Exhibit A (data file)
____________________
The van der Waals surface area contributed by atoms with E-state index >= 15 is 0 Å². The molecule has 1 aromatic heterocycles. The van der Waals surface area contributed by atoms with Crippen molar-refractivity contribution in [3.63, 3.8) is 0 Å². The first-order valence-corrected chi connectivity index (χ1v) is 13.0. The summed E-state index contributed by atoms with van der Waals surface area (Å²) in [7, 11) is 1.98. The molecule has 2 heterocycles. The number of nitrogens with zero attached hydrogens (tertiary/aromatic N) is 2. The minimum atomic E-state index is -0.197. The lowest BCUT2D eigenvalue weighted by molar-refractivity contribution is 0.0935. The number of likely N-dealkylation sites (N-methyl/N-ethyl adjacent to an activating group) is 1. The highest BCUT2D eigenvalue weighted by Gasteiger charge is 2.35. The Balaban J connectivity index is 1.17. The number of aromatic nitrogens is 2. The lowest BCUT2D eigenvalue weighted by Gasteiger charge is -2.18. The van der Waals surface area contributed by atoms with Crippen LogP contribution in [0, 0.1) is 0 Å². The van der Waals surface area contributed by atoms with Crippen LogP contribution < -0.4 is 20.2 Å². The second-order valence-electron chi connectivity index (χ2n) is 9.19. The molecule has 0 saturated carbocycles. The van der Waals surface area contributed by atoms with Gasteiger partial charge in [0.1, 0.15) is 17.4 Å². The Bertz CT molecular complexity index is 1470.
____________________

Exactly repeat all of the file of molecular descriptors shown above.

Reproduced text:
The van der Waals surface area contributed by atoms with E-state index >= 15 is 0 Å². The molecule has 1 aromatic heterocycles. The van der Waals surface area contributed by atoms with Crippen molar-refractivity contribution in [3.63, 3.8) is 0 Å². The first-order valence-corrected chi connectivity index (χ1v) is 13.0. The summed E-state index contributed by atoms with van der Waals surface area (Å²) in [7, 11) is 1.98. The molecule has 2 heterocycles. The number of nitrogens with zero attached hydrogens (tertiary/aromatic N) is 2. The minimum atomic E-state index is -0.197. The lowest BCUT2D eigenvalue weighted by molar-refractivity contribution is 0.0935. The number of likely N-dealkylation sites (N-methyl/N-ethyl adjacent to an activating group) is 1. The highest BCUT2D eigenvalue weighted by Gasteiger charge is 2.35. The Balaban J connectivity index is 1.17. The number of aromatic nitrogens is 2. The lowest BCUT2D eigenvalue weighted by Gasteiger charge is -2.18. The van der Waals surface area contributed by atoms with Crippen LogP contribution in [0, 0.1) is 0 Å². The van der Waals surface area contributed by atoms with Crippen LogP contribution < -0.4 is 20.2 Å². The second-order valence-electron chi connectivity index (χ2n) is 9.19. The molecule has 0 saturated carbocycles. The van der Waals surface area contributed by atoms with Gasteiger partial charge in [0.1, 0.15) is 17.4 Å². The Bertz CT molecular complexity index is 1470.